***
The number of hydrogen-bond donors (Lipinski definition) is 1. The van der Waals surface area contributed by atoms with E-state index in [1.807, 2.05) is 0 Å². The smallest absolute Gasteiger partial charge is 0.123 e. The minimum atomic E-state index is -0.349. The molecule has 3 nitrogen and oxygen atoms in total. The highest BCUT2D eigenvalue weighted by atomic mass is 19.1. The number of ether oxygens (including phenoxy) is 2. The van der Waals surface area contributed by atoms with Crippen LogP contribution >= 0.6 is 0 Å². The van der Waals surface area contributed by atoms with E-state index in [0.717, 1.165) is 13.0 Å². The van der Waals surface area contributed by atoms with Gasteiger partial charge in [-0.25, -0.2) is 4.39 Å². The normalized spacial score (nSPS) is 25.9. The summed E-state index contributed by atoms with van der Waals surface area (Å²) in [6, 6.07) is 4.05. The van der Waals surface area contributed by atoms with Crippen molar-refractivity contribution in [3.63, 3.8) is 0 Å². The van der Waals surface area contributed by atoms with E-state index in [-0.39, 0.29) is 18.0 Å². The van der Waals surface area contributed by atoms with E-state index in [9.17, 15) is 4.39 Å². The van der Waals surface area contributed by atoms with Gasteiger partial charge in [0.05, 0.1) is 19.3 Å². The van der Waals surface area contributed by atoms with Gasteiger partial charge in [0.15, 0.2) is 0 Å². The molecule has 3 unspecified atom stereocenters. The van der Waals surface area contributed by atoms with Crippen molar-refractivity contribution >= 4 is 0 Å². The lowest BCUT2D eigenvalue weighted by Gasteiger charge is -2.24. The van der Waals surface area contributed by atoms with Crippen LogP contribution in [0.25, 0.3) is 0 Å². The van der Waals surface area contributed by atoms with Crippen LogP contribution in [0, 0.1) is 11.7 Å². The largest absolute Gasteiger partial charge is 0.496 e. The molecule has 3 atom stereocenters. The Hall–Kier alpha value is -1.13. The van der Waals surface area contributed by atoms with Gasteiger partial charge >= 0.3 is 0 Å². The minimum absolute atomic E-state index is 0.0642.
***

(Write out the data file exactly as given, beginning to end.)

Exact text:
The number of hydrogen-bond donors (Lipinski definition) is 1. The van der Waals surface area contributed by atoms with E-state index in [1.807, 2.05) is 0 Å². The smallest absolute Gasteiger partial charge is 0.123 e. The minimum atomic E-state index is -0.349. The molecule has 3 nitrogen and oxygen atoms in total. The highest BCUT2D eigenvalue weighted by atomic mass is 19.1. The number of ether oxygens (including phenoxy) is 2. The van der Waals surface area contributed by atoms with Crippen LogP contribution >= 0.6 is 0 Å². The van der Waals surface area contributed by atoms with E-state index in [0.717, 1.165) is 13.0 Å². The van der Waals surface area contributed by atoms with Gasteiger partial charge in [-0.25, -0.2) is 4.39 Å². The normalized spacial score (nSPS) is 25.9. The summed E-state index contributed by atoms with van der Waals surface area (Å²) in [6, 6.07) is 4.05. The van der Waals surface area contributed by atoms with Crippen molar-refractivity contribution in [3.63, 3.8) is 0 Å². The van der Waals surface area contributed by atoms with E-state index in [-0.39, 0.29) is 18.0 Å². The van der Waals surface area contributed by atoms with E-state index in [9.17, 15) is 4.39 Å². The van der Waals surface area contributed by atoms with Gasteiger partial charge in [0.05, 0.1) is 19.3 Å². The van der Waals surface area contributed by atoms with Gasteiger partial charge in [0.15, 0.2) is 0 Å². The molecule has 3 unspecified atom stereocenters. The van der Waals surface area contributed by atoms with Crippen molar-refractivity contribution >= 4 is 0 Å². The lowest BCUT2D eigenvalue weighted by Gasteiger charge is -2.24. The van der Waals surface area contributed by atoms with Crippen LogP contribution in [0.25, 0.3) is 0 Å². The van der Waals surface area contributed by atoms with Crippen LogP contribution in [0, 0.1) is 11.7 Å². The largest absolute Gasteiger partial charge is 0.496 e. The molecule has 3 atom stereocenters. The Hall–Kier alpha value is -1.13. The van der Waals surface area contributed by atoms with Gasteiger partial charge >= 0.3 is 0 Å². The minimum absolute atomic E-state index is 0.0642.